Texas Governor Greg Abbott on October 8, 2019, directed the heads of state agencies to reduce occupational licensing regulations, fees, education requirements, and prohibitions for individuals with criminal records, where appropriate.
In the letter sent to the heads of state agencies, Abbott specifically instructed agencies to decrease licensing application fees to 75% of the equivalent or comparable national average. He also ordered agencies to move away from what he deemed broad criminal licensing exclusions and, instead, publish lists of specific criminal offenses that would prevent individuals from obtaining a particular license.
The directive aims to reduce what Abbott described as burdensome regulations that prevent individuals from pursuing professions and gaining employment.
“Sensible licensing rules, when necessary, can protect the public from legitimate harm, but overbroad rules stymie innovation, raise consumer prices, and limit economic opportunity,” wrote Abbott. “Overly burdensome licensing rules also discourage individuals from pursuing professions or prevent the unemployed—or former inmates who have paid their debt to society—from building a better life.”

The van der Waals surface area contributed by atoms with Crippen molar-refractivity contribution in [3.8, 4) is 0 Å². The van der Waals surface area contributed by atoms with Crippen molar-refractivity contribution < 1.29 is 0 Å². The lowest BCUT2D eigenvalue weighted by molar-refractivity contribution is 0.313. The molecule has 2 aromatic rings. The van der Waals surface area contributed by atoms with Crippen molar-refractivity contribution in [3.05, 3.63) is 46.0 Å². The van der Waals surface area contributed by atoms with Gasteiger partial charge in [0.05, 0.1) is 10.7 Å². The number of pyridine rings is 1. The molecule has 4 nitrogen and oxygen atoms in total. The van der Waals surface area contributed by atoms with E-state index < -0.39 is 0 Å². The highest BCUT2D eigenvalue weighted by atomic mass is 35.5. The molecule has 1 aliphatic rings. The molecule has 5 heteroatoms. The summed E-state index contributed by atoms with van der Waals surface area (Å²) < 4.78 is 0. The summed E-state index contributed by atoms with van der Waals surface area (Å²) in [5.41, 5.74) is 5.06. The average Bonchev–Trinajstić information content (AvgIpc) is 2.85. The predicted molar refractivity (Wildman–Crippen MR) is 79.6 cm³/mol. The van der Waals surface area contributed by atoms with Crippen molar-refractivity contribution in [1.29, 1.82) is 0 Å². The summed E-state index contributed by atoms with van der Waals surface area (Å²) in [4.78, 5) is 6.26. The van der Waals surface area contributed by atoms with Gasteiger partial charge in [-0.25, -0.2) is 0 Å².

Abbott ordered agencies to respond with recommendations by December 1. A number of state agencies as of November 22 had received the letter and were developing responses, according to the Texas Tribune.
The Texas Department of Licensing and Regulation since 2003 has deregulated nine licensing programs; the Texas Supreme Court in 2015 struck down a regulation requiring eyebrow threaders to receive 750 hours of training; and the Texas Legislature in 2019 abolished criminal penalties for practicing as a registered interior designer without providing proof of voluntary registration.